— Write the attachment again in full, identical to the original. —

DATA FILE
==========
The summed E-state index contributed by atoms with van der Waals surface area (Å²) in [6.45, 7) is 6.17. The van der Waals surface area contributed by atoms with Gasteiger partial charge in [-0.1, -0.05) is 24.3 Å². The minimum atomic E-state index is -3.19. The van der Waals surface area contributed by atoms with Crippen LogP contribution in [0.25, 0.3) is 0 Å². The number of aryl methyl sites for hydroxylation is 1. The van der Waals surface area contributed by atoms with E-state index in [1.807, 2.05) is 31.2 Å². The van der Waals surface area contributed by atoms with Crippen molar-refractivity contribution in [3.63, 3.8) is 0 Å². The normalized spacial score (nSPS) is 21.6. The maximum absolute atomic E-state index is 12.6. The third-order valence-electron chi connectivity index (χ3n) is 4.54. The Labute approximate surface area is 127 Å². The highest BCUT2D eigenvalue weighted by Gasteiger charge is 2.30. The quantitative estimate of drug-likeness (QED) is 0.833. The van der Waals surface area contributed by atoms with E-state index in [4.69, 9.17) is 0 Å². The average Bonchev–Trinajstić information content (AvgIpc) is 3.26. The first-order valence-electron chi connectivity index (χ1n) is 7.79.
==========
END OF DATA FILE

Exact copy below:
The summed E-state index contributed by atoms with van der Waals surface area (Å²) in [6.45, 7) is 6.17. The van der Waals surface area contributed by atoms with Gasteiger partial charge in [-0.1, -0.05) is 24.3 Å². The minimum atomic E-state index is -3.19. The van der Waals surface area contributed by atoms with Crippen LogP contribution in [0.25, 0.3) is 0 Å². The number of aryl methyl sites for hydroxylation is 1. The van der Waals surface area contributed by atoms with E-state index in [1.807, 2.05) is 31.2 Å². The van der Waals surface area contributed by atoms with Crippen molar-refractivity contribution in [3.63, 3.8) is 0 Å². The normalized spacial score (nSPS) is 21.6. The maximum absolute atomic E-state index is 12.6. The third-order valence-electron chi connectivity index (χ3n) is 4.54. The Labute approximate surface area is 127 Å². The highest BCUT2D eigenvalue weighted by Gasteiger charge is 2.30. The quantitative estimate of drug-likeness (QED) is 0.833. The van der Waals surface area contributed by atoms with E-state index in [4.69, 9.17) is 0 Å². The average Bonchev–Trinajstić information content (AvgIpc) is 3.26. The first-order valence-electron chi connectivity index (χ1n) is 7.79.